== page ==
By Alan Prendergast
By Michael Roberts
By Michael Roberts
By Amber Taufen
By Patricia Calhoun
By William Breathes
By Michael Roberts
By Melanie Asmar
This may seem like a naive question, but where in New York can one take a friend for a discreet lay? Central Park? The city appears to be specifically designed in order to prevent privacy (most frustrating: the Ramble). My place or hers? We are each involved with significant others we both care about. A friend's place? Nobody knows about us, and we want to keep it that way. A hotel? The ones that don't ask for identification are too sleazy. Surely we're not the only people in Manhattan who have this problem. Any suggestions?
Let me get this straight: You're so desperate that you contemplated having sex in Central Park--you even checked out the notorious Ramble--but your ass is too good for the sheets at a sleazy hotel? Listen, sleazebag, sex in Central Park is a lot sleazier than sex in even the sleaziest hotel in Manhattan. I suggest you check into the sleaze-o-rama Howard Johnson Hotel across the street from Madison Square Garden.
Speaking of sleazebags, earlier this month, the U.S. House of Representatives passed a resolution condemning an article that appeared in Psychological Bulletin, an obscure journal published by the American Psychological Association. Like most everything in Psychological Bulletin, "A Meta-Analytic Examination of Assumed Properties of Child Sexual Abuse Using College Samples" was little noticed outside pointy-headed circles--that is, until a very large and pointy knot formed in Dr. Laura's burlap panties.
According to the New York Times, the study concluded that the effects of childhood sexual abuse, or CSA, "'were neither pervasive nor typically intense, and that men reacted much less negatively than women.' They [also] argued that treating all forms of sexual abuse equally presents problems that...'are perhaps most apparent when contrasting cases such as the repeated rape of a 5-year-old girl by her father and the willing sexual involvement of a mature 15-year-old adolescent boy with an unrelated adult.' The authors also suggested that the term 'adult-adolescent sex' or 'adult-child sex' be substituted, in some cases, for 'child sexual abuse.'"
What's the problem here? Researchers reviewed the data and discovered that just how much CSA fucks people up depends to a great extent on how old they were, what they did, and with whom. Why is this controversial? Speaking as a survivor of CSA--sex at 14 with a 22-year-old woman; sex at 15 with a 30-year-old man--I can back the researchers up: I was not traumatized by these technically illegal sexual encounters; indeed, I initiated them and cherish the memories. My experience is not at all uncommon, especially among men, and it's absurd to think that what I did at 15 (and what was done to me) would even be considered "child sexual abuse" or lumped together by lazy researchers with the incestuous rape of a five-year-old girl.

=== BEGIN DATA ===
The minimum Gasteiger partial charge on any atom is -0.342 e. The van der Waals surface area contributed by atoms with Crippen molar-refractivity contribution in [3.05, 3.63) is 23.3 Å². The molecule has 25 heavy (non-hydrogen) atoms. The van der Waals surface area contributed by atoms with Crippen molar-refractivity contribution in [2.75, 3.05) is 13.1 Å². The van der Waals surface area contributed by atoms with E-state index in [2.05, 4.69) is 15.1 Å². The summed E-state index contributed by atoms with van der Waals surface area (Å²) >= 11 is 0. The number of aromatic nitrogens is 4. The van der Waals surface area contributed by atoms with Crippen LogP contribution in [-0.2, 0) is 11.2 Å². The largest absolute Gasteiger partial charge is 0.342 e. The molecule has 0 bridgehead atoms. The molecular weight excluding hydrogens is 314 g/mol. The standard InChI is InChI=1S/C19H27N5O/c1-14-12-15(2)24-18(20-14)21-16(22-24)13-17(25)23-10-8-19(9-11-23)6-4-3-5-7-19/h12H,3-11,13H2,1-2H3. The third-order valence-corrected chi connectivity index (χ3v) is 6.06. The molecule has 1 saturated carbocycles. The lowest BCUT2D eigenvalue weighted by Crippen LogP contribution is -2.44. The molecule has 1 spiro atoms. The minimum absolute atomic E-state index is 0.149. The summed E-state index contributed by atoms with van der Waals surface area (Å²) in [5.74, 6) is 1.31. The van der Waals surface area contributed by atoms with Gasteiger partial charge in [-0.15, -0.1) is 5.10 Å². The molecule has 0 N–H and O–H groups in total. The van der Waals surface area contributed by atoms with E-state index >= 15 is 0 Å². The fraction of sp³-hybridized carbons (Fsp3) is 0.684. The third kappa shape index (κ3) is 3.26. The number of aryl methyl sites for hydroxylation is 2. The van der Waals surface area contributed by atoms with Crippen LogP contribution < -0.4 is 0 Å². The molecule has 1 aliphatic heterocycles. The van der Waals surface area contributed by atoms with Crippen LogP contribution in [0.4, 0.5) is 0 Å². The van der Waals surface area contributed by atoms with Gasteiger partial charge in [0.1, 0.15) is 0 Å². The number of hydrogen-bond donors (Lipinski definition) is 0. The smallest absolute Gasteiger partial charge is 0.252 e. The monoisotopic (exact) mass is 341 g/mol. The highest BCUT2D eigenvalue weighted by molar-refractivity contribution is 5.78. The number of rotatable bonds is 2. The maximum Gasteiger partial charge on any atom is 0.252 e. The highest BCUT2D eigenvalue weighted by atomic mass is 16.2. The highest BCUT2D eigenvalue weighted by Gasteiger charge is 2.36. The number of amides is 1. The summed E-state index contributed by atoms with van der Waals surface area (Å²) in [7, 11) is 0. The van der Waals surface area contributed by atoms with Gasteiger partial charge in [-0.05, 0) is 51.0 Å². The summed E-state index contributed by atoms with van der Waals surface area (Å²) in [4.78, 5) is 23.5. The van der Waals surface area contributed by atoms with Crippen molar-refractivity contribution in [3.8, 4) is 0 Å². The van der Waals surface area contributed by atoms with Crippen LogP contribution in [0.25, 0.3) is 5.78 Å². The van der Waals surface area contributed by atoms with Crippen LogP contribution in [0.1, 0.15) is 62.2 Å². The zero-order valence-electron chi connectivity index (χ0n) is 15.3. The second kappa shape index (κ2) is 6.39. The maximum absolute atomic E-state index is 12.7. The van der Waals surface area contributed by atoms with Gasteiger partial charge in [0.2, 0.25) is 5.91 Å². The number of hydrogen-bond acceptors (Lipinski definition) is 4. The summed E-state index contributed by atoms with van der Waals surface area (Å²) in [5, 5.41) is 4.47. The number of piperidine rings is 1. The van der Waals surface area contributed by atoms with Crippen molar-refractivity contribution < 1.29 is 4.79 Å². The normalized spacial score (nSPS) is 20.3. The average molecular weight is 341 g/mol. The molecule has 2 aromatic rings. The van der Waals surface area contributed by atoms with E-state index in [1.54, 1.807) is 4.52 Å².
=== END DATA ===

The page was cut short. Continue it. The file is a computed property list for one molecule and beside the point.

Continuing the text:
What most upset Dr. Laura about the report was that those unlovable losers at the North American Man-Boy Love Association praised the study on their Web site. Well, all sorts of things are mentioned favorably on NAMBLA's Web site: Jonathan Taylor Thomas, Little League, Hanson, the Backstreet Boys and Hanes undergarments, among others. If Congress is going to condemn everything those creepy ol' boyfuckers praise on their Web site, well, Congress isn't going to have time to get much else done.
I am a 35-year-old man who loves to have sex with big women. (I am married.) It seems like every time I see a big woman and I approach her, she gives me this look like I must be kidding. I love big asses. Actually, I love huge asses, big and round. Is there something wrong with me?
Speaking of huge asses, big and round, a Republican sent me a mash note recently, praising my passion for unborn children, my bedrock belief in the fundamental super-duperness of the American family, and my clear-headed support for tax cuts targeting the wealthy. I get letters like this all the time.
Four years ago, I accidentally joined the GOP, and since that time, mash notes from Republicans have clogged my mailbox. During the '96 campaign, I supported Pat Buchanan in the primaries, and when Republican pollsters called my house, I gave the hardest of hard-right answers. Ban abortions and throw women and their doctors in jail. Lock up homosexuals. Sextuple defense spending. Life sentences with no chance of parole for, well, everything. I don't believe these things, of course, nor do I believe Pat Buchanan should be president--I was just doing what I could to push the GOP further to the right, costing the R's votes and elections. Like sensible people everywhere, I voted for Clinton in the general election. With the 2000 race for the White House practically upon us, I started looking over Republican "presidential hopefuls," as they're called in the New York Times, wondering which hard-right nutjob I should support this time out. Unable to chose between Bauer, Keyes, Quayle, Smith and Buchanan, I decided to support the first candidate who sent me a letter asking for money.
Well, in the mail last week I received a personalized letter from millionaire publisher Steve Forbes. He wasn't on my short list of hard-right nutjobs, but a deal's a deal; I'm for Forbes. In his letter, Steve asked me for a thousand dollars, "or whatever the Savage family can afford." And if I wrote a check now for any amount, I would be invited to attend a "VIP fundraiser in your area in the very near future." I sent a check for two dollars. And that, my friends, is American politics at the end of the century: Write the goddamn millionaire a check, and the goddamn millionaire will invite you to a party where you'll have the opportunity to write the goddamn millionaire another goddamn check.